I’m continually amazed by how many people ask me about my views of hell. In much of Christianity today we discuss hell as if it is the single greatest reason for believing in Jesus. The challenge of this is that most of our views of hell are shaped more by fictional literature and movies and less by what the Scriptures actually say about it. This ends up creating a religion based on acquiring fire insurance rather than in experiencing Jesus.
I’ve read numerous books on hell that have challenged my thinking over the years but none as good as Brad Jersak’s book: Her Gates Will Never be Shut (see: Amazon link). Most Christians only know one view of hell, often referred to either as Eternal Conscious Torment or infernalism. Jersak does an incredible job showing the dominant three views that we find throughout the Bible and then offers a way to make sense of them. It should give Christians a renewed sense of humility when we realize there is no easy way to argue any one of them. Perhaps the best line of the book is when he says, “I am more hopeful of Jesus than I am sure of hell.”
Here are some of my favorite quotes from the book to give you a taste of it:
The stubborn fact is that Scripture is richly polyphonic on the topic of hell and judgment—as if by design. Thus, if we become dogmatic about any one position, we reduce ourselves to reading selectively or doing interpretive violence to those verses that don’t fit our chosen view.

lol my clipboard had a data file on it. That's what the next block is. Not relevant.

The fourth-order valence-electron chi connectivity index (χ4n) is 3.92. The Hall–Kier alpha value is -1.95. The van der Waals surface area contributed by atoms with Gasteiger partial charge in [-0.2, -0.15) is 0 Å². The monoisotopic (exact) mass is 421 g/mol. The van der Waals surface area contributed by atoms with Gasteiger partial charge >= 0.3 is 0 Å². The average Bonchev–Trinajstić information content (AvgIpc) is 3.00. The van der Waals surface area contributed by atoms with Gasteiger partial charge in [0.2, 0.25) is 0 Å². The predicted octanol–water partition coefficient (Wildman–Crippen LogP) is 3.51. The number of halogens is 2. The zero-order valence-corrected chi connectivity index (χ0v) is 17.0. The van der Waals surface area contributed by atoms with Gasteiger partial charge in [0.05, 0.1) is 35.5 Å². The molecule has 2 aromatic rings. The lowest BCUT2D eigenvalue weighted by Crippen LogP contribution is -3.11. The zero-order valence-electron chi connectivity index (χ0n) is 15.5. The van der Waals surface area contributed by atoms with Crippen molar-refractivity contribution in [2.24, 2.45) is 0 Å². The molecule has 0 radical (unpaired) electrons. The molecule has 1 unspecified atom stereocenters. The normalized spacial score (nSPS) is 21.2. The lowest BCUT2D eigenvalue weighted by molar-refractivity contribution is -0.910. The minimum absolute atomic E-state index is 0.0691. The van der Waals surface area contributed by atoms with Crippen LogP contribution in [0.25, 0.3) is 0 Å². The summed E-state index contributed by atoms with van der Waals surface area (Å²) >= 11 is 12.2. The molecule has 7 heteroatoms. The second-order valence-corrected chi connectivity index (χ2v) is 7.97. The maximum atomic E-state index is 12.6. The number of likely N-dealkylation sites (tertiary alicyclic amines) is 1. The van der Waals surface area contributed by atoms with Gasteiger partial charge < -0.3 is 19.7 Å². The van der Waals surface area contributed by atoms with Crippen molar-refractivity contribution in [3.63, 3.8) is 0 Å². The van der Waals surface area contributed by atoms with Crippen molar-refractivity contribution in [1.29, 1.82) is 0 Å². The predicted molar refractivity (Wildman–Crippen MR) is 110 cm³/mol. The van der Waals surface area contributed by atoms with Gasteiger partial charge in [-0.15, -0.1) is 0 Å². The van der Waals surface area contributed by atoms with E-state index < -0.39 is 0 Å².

Mercy triumphs over judgment; it does not skirt it.
Rather than acknowledge the variety of terms, images, and concepts that the Bible uses for divine judgment, the KJV translators opted to combine them all under the single term “hell.”
Between the covers of our Bible, the authors plainly teach infernalism, annihilationism, and universalism.
By way of analogy, when the children of Israel fled Pharaoh’s army, the presence of God stood between them as a pillar of fire. To God’s people, he was warmth, light, and comfort. To his enemies, he was darkness and terror. The same is true of the fiery furnace in the book of Daniel. To Daniel’s friends, the fire served to burn only the ropes of their bondage. Meanwhile, it incinerated their captors. In the end, the glory and love of Christ is that fire.
God deals with sin through correction, not punishment.
If the Cross is about love and mercy rather than God’s need to satisfy wrath with punishment, what becomes of hell? Is there a need? Is it punitive? Is it eternal? Or could even hell be swallowed up in the Lordship of God’s eternal love?